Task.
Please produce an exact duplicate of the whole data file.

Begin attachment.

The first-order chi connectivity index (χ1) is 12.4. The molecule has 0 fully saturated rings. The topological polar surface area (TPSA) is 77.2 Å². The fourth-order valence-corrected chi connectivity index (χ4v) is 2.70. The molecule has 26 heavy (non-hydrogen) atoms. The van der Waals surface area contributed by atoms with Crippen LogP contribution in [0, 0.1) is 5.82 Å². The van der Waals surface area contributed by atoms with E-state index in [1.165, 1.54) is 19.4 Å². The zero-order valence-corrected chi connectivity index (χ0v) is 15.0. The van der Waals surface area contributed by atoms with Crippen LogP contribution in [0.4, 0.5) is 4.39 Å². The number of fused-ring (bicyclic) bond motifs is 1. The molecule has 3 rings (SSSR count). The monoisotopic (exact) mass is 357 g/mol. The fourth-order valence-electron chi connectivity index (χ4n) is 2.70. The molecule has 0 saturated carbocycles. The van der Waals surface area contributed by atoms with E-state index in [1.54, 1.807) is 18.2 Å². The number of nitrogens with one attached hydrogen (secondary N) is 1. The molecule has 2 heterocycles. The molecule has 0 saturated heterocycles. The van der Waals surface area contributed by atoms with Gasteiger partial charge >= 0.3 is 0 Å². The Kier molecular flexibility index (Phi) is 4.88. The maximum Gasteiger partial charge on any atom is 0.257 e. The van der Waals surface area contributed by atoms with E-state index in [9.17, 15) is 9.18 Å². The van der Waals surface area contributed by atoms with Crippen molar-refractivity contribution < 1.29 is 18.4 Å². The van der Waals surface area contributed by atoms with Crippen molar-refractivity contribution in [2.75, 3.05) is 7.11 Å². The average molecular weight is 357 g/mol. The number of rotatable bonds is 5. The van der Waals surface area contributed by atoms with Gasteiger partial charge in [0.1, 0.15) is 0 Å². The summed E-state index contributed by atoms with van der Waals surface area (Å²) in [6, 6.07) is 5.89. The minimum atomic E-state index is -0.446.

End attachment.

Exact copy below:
The first-order chi connectivity index (χ1) is 12.4. The molecule has 0 fully saturated rings. The topological polar surface area (TPSA) is 77.2 Å². The fourth-order valence-corrected chi connectivity index (χ4v) is 2.70. The molecule has 26 heavy (non-hydrogen) atoms. The van der Waals surface area contributed by atoms with Crippen LogP contribution in [0, 0.1) is 5.82 Å². The van der Waals surface area contributed by atoms with E-state index in [1.165, 1.54) is 19.4 Å². The zero-order valence-corrected chi connectivity index (χ0v) is 15.0. The van der Waals surface area contributed by atoms with Crippen LogP contribution in [0.4, 0.5) is 4.39 Å². The number of fused-ring (bicyclic) bond motifs is 1. The molecule has 3 rings (SSSR count). The monoisotopic (exact) mass is 357 g/mol. The fourth-order valence-electron chi connectivity index (χ4n) is 2.70. The molecule has 0 saturated carbocycles. The van der Waals surface area contributed by atoms with E-state index in [1.54, 1.807) is 18.2 Å². The number of nitrogens with one attached hydrogen (secondary N) is 1. The molecule has 2 heterocycles. The molecule has 0 saturated heterocycles. The van der Waals surface area contributed by atoms with Gasteiger partial charge >= 0.3 is 0 Å². The Kier molecular flexibility index (Phi) is 4.88. The maximum Gasteiger partial charge on any atom is 0.257 e. The van der Waals surface area contributed by atoms with E-state index in [9.17, 15) is 9.18 Å². The van der Waals surface area contributed by atoms with Crippen molar-refractivity contribution < 1.29 is 18.4 Å². The van der Waals surface area contributed by atoms with Crippen molar-refractivity contribution in [2.75, 3.05) is 7.11 Å². The average molecular weight is 357 g/mol. The number of rotatable bonds is 5. The van der Waals surface area contributed by atoms with Gasteiger partial charge in [0.1, 0.15) is 0 Å². The summed E-state index contributed by atoms with van der Waals surface area (Å²) in [6, 6.07) is 5.89. The minimum atomic E-state index is -0.446.